Joe the Plumber is an Ordinary American, someone whose existence is lived outside the world where elite opinion is ubiquitous and omnipotent.Please read the whole thing. And click here to buy a T-shirt:
The Ordinary American is not a journalist, a movie producer, an academic or a politician. News media, entertainment, education and politics are endeavors that shape public attitudes, and for this reason the elite have striven for decades to exclude from those fields anyone who might dispute their consensus. . . .
Why doesn’t the Ordinary American endorse the consensus? Or, perhaps more accurately, why does the Ordinary American (whatever his personal opinion on such issues) not become furiously angry when he encounters dissent from the consensus?
Well, if you’re a plumber -- or an accountant or a truck driver or a small business owner -- your ability to fulfill your hopes and ambitions is not dependent on the approval of the elite. For most people in Toledo, Ohio, getting hired or getting promoted has nothing to do with their willingness to parrot the “correct” opinion on tax cuts or foreign policy. . . .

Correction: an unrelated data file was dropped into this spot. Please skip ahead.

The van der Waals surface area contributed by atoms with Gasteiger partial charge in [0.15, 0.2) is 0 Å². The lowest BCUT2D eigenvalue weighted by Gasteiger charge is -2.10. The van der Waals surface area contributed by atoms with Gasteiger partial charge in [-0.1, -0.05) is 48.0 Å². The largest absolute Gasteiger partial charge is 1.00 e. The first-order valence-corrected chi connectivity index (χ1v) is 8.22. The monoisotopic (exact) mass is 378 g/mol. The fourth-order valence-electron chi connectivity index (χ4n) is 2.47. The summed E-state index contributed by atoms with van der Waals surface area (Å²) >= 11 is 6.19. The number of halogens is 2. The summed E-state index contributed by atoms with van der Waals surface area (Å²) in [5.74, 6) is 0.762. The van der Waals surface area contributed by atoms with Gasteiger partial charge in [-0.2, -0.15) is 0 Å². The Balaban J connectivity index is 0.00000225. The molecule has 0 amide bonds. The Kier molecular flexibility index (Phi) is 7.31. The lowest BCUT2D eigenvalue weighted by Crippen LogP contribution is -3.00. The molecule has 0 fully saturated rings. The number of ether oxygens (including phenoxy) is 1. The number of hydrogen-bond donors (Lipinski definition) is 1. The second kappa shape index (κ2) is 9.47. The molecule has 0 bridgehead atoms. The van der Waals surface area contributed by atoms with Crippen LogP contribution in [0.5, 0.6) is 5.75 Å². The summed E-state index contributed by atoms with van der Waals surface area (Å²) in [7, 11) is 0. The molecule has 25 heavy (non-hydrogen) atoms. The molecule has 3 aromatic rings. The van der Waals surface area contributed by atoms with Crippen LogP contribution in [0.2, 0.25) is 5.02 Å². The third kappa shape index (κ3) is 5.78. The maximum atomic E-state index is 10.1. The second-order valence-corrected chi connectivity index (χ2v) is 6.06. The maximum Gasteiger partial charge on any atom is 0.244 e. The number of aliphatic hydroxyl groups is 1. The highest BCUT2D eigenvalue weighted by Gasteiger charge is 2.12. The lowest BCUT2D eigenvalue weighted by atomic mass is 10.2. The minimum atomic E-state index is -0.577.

Why do I relate more easily to guys like Joe Wurzelbacher than to the elites who condemn him? Maybe it’s because I spent most of my life far from Washington, D.C., where nobody cared about my opinions. Maybe it’s because my family and friends -- my truck-driving brothers, my childhood buddy the school cafeteria supervisor, my sister-in-law the dental hygienist -- are so much like Joe.
The ironic point is that a guy like Joe the Plumber doesn’t care the least what you or I think of him. He doesn’t care whether we like him or not. He is proudly independent and unafraid to speak his mind. He is that extraordinary individual, the Ordinary American.
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